My Marriage Ended During the Pandemic. Mom Friends and Self-Care Are Giving Me Strength

My husband of 12 years asked for a divorce during the pandemic. On top of everything I was already dealing with, I now needed to make sure my kids were OK with new life changes. But I found strength through my mom friends and finally focusing on self-care. 

The author and her kids.
The author and her kids. Photo: Courtesy of Laura Wheatman Hill

My kids had a particularly hard time during the pandemic. They are neurodiverse and have a handful of diagnoses, including anxiety. My son, coming up on his fourth birthday, could only fall asleep on the bare skin of my stomach the first two weeks. My daughter, who turned 6 right at the start of shelter-in-place, usually came to me at night, worried she'd get the virus, she'd never see her grandparents again, our Black next door neighbor would get shot, and a long list of other concerns, some of which she couldn't name, only feel.

Weeks and then months of cancelations did nothing to assuage their anxiety. We messed with medication, talked to their therapists more often, and attempted, with great failure, to get them some help via teletherapy. They adjusted some, but it wasn't easy parenting through lockdown. We were healthy. We were OK, financially. We were lucky. Still, it was so, so hard.

And then on a Friday night in June, my husband of 12 years sat me down like an employee, told me he didn't love me, had a lawyer, and was filing for divorce.

"Why now?" I asked, clutching a couch pillow to my chest.

"I couldn't wait one more day to be happy," he said.

I fell apart the way many people do: internally. I stopped sleeping. I had no appetite. But I got up with my son at dawn every day. I helped my daughter with her reading. I made them meals and did their laundry. Summer with no camp began. I'd never felt so panicked.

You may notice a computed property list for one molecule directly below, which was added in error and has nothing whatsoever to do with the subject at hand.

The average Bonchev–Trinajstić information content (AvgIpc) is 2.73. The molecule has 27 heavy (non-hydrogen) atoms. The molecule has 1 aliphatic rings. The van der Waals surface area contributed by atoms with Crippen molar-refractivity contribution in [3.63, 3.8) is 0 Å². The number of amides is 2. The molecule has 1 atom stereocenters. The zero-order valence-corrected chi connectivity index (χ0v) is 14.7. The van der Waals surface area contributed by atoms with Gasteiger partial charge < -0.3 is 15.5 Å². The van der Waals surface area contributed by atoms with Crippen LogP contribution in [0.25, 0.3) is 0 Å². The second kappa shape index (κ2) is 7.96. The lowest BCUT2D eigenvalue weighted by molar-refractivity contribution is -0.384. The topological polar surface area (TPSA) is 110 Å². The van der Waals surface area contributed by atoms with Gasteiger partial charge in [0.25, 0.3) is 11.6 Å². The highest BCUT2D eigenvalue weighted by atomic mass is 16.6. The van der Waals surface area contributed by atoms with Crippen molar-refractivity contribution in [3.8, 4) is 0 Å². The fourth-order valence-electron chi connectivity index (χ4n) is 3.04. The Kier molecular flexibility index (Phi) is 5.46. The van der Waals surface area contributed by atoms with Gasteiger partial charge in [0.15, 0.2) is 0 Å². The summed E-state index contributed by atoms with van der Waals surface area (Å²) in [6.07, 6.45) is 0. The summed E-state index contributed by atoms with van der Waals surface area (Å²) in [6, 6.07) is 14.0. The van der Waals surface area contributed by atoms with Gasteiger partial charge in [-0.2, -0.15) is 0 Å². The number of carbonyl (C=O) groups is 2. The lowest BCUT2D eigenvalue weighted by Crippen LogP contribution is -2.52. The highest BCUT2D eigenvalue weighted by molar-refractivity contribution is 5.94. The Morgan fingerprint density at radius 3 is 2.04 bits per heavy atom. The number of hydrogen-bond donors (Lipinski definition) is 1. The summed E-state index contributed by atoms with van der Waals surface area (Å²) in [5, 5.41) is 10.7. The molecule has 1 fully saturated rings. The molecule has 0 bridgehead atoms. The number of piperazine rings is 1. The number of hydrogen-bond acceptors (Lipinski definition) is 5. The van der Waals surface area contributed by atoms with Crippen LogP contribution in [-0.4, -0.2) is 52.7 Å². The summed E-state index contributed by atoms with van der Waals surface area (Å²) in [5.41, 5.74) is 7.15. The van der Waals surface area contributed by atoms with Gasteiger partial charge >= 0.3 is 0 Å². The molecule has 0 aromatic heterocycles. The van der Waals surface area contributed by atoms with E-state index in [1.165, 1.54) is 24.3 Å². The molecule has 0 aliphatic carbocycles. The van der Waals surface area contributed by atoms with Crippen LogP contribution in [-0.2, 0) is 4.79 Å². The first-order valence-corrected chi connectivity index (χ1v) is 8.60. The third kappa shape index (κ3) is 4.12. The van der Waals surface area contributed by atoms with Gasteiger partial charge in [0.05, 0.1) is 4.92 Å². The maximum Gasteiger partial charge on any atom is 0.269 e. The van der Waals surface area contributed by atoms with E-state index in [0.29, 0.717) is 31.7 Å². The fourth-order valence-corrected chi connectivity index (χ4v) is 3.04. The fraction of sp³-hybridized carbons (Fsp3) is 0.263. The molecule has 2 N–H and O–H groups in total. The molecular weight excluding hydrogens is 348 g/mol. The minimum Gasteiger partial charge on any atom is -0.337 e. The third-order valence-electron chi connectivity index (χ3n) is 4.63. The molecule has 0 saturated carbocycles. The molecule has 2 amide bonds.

My friend, Sara, a mom to a daughter and son my kids' ages, and I had been going on walks once or twice a week since March. We found paths that were wide enough to walk about six feet apart and went single file when we passed others.

During the school year, we'd bemoaned distance learning. Our very social, very active kindergartners had no love for virtual school. Motivating them to participate was a futile exercise wrought with tantrums. Other hot topics on our walks included recipe planning, our pandemic shopping lists ("Safeway had hand sanitizer but not toilet paper"), and how we were failing at our jobs while the kids were home all the time.

Of course, another common discussion was the occasional husband complaint. Hers got to work upstairs while she was on a video call with a screaming kid in the background downstairs. Mine slept downstairs in the guest room because the kids had taken over the bedroom and didn't have to wake up at dawn with them. All my friends and I vented about our significant others during this time.

I thought divorce was this evil thing that happily married people thought could be contagious. I thought I'd be rejected, ostracized, left out of social events.